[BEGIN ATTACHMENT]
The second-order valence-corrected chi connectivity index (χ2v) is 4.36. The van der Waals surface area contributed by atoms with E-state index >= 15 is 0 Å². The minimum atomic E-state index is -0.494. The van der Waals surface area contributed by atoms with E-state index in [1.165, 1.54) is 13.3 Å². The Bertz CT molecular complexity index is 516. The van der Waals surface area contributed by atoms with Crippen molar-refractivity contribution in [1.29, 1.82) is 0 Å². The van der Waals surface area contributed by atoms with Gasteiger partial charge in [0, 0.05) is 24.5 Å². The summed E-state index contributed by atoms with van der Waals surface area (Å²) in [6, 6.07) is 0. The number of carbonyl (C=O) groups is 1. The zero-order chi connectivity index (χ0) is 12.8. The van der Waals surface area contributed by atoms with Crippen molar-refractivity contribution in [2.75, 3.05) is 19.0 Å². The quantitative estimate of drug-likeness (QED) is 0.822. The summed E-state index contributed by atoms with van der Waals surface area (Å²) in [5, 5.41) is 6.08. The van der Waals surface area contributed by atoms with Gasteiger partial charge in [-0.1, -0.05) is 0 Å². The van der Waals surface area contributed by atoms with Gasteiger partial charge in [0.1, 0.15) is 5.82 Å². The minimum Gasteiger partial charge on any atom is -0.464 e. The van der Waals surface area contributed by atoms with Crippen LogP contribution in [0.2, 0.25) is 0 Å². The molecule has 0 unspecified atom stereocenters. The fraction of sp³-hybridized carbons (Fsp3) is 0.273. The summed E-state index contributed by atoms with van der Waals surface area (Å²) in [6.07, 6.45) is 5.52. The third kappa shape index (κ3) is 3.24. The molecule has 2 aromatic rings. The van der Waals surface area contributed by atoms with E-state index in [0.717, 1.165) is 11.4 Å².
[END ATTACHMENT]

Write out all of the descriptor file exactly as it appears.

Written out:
The second-order valence-corrected chi connectivity index (χ2v) is 4.36. The van der Waals surface area contributed by atoms with E-state index >= 15 is 0 Å². The minimum atomic E-state index is -0.494. The van der Waals surface area contributed by atoms with E-state index in [1.165, 1.54) is 13.3 Å². The Bertz CT molecular complexity index is 516. The van der Waals surface area contributed by atoms with Crippen molar-refractivity contribution in [1.29, 1.82) is 0 Å². The van der Waals surface area contributed by atoms with Gasteiger partial charge in [0, 0.05) is 24.5 Å². The summed E-state index contributed by atoms with van der Waals surface area (Å²) in [6, 6.07) is 0. The number of carbonyl (C=O) groups is 1. The zero-order chi connectivity index (χ0) is 12.8. The van der Waals surface area contributed by atoms with Crippen molar-refractivity contribution in [2.75, 3.05) is 19.0 Å². The quantitative estimate of drug-likeness (QED) is 0.822. The summed E-state index contributed by atoms with van der Waals surface area (Å²) in [5, 5.41) is 6.08. The van der Waals surface area contributed by atoms with Gasteiger partial charge in [-0.1, -0.05) is 0 Å². The van der Waals surface area contributed by atoms with Gasteiger partial charge in [0.1, 0.15) is 5.82 Å². The minimum Gasteiger partial charge on any atom is -0.464 e. The van der Waals surface area contributed by atoms with Crippen LogP contribution in [0.2, 0.25) is 0 Å². The molecule has 0 unspecified atom stereocenters. The fraction of sp³-hybridized carbons (Fsp3) is 0.273. The summed E-state index contributed by atoms with van der Waals surface area (Å²) in [6.07, 6.45) is 5.52. The third kappa shape index (κ3) is 3.24. The molecule has 2 aromatic rings. The van der Waals surface area contributed by atoms with E-state index in [0.717, 1.165) is 11.4 Å².